- Those engaged in primary production tend to have greater biosecurity and land management knowledge than non-farming community counterparts in peri-urban regions. However, based on the available literature willingness to improve land management practices among non-farming community members appears to be high and assumptions made about peri-urban lifestyle landholders and biosecurity risk do not appear to be made on a strong foundation of evidence.
- The use of informal (grey) networks is a key aspect of for building biosecurity awareness and capability among non-farming urban and peri-urban residents. These networks include local knowledge brokers, special interest group information platforms, and peers.
- Social capital is an indicator of community resilience and community ability to recover after upheaval (such as a biosecurity incursion). Directing engagement strategies towards strengthening of social capital among community groups will support improved plant health outcomes. Geospatial mapping and demographic analysis can be used to identify communities of high or low social capital.
- Across the entire dataset survey dataset of urban and rural residents (n = 456), the response average was between ‘unsure’ and ‘likely’, which indicates there is scope to increase overall willingness of residents to report. However, willingness to report a suspect exotic pest was in the majority, with 64% of survey respondents indicating they were likely or highly likely to report a suspect exotic plant pest.
- Likelihood of reporting a suspect exotic pest was not found to significantly differ based on current residential location (rural or urban) and setting of upbringing (rural or urban) and there is high alignment between rural and urban residents in relation to motivations that would drive reporting. Among ‘high likelihood’ exotic pest reporters, key motivators were moral duty, environmental protection, agricultural protection, and general awareness of risk.
- A lack of knowledge and confidence among potential reporters is potentially a major limiting factor in improving plant health outcomes in urban and rural environments. This barrier is unlikely to be appropriately addressed through traditional biosecurity outreach approaches that place an emphasis on providing direct information about priority pests. Rather, a more holistic process of building community social capital (strengthening informal networks) and empowering individuals and groups to become more familiar with their seasonal garden ecology will support longer-term positive outcomes.
In this report we also demonstrate that integration of geospatial mapping analysis into engagement planning affords an opportunity to take biosecurity engagement strategy to a more sophisticated level as it offers a method of conducting granular analysis of urban demographics and environments in order to direct strategic building and utilisation of social capital at a local or regional level. Overall, the report highlights that significant opportunities exist to use the described geospatial analysis and social research approach to investigate and pilot building of community level social capital among urban communities to improve biosecurity outcomes – an need that has also been highlighted by other studies in recent years (Klepeis and Gill, 2016; Sinclair et al. 2020).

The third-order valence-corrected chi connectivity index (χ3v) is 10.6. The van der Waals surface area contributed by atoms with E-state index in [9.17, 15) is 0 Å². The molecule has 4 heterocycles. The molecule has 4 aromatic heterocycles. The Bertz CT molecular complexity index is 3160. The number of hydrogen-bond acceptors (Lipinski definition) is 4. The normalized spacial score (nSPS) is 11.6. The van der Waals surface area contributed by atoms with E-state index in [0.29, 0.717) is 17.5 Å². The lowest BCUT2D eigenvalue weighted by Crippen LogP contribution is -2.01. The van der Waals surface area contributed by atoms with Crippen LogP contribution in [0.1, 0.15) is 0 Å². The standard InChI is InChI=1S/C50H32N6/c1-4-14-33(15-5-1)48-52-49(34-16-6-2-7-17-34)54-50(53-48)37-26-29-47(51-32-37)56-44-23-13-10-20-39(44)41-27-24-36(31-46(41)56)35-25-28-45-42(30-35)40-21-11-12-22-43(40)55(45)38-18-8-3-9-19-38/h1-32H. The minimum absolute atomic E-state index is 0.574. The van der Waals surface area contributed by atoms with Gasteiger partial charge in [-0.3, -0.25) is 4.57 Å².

Urban residents represent a potentially powerful pool of interested individuals if plant health training and engagement is offered in line with major motivators and values, and with a view to building community level social capital. This study highlights the importance of building confidence and knowledge among community members and taking an approach that supports potential exotic plant pest reporters in achieving a greater understanding of their garden ecosystem. As one proof of concept activity, the outreach component of this project, which was designed with a basis in our social research findings, was successful in increasing the confidence of participants based on feedback.
In future, biosecurity engagement should go beyond basic biosecurity awareness activities and should investigate activities that will build social capital within communities. An important factor in building social capital is fostering collaborations between groups and facilitating strengthened communication throughout horizontal (grey) networks.
Finally, biosecurity engagement in urban environments must be undertaken with consideration of the wider urban planning context. Continued strengthening of grassroots and policy supported urban greening directions at a local level will pose new opportunities for improving community plant health knowledge and stewardship, and strengthening of trusted plant health learning networks. Biosecurity organisations and affiliated groups may capitalise on a changing local context through targeted, data driven, pre-emptive engagement.